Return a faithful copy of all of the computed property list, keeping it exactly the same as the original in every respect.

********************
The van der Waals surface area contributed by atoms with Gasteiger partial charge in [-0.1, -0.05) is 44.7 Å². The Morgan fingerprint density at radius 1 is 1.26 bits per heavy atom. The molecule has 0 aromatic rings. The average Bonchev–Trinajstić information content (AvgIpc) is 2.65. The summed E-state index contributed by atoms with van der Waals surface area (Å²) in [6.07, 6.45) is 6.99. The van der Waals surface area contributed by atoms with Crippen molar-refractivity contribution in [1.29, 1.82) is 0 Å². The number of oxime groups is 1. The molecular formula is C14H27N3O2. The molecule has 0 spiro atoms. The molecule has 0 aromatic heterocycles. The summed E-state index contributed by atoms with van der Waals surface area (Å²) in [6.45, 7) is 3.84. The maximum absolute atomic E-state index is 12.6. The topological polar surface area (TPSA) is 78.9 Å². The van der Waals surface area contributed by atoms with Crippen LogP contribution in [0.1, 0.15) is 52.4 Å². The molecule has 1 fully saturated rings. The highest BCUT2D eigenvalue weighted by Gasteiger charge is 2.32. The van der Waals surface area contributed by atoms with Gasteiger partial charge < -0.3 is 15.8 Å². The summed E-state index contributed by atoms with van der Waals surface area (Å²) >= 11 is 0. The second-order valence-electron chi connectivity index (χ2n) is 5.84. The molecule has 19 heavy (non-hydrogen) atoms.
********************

The van der Waals surface area contributed by atoms with Gasteiger partial charge in [-0.1, -0.05) is 44.7 Å². The Morgan fingerprint density at radius 1 is 1.26 bits per heavy atom. The molecule has 0 aromatic rings. The average Bonchev–Trinajstić information content (AvgIpc) is 2.65. The summed E-state index contributed by atoms with van der Waals surface area (Å²) in [6.07, 6.45) is 6.99. The van der Waals surface area contributed by atoms with Crippen molar-refractivity contribution in [1.29, 1.82) is 0 Å². The number of oxime groups is 1. The molecular formula is C14H27N3O2. The molecule has 0 spiro atoms. The molecule has 0 aromatic heterocycles. The summed E-state index contributed by atoms with van der Waals surface area (Å²) in [6.45, 7) is 3.84. The maximum absolute atomic E-state index is 12.6. The topological polar surface area (TPSA) is 78.9 Å². The van der Waals surface area contributed by atoms with Crippen LogP contribution in [0.1, 0.15) is 52.4 Å². The molecule has 1 fully saturated rings. The highest BCUT2D eigenvalue weighted by Gasteiger charge is 2.32. The van der Waals surface area contributed by atoms with Gasteiger partial charge < -0.3 is 15.8 Å². The summed E-state index contributed by atoms with van der Waals surface area (Å²) >= 11 is 0. The second-order valence-electron chi connectivity index (χ2n) is 5.84. The molecule has 19 heavy (non-hydrogen) atoms.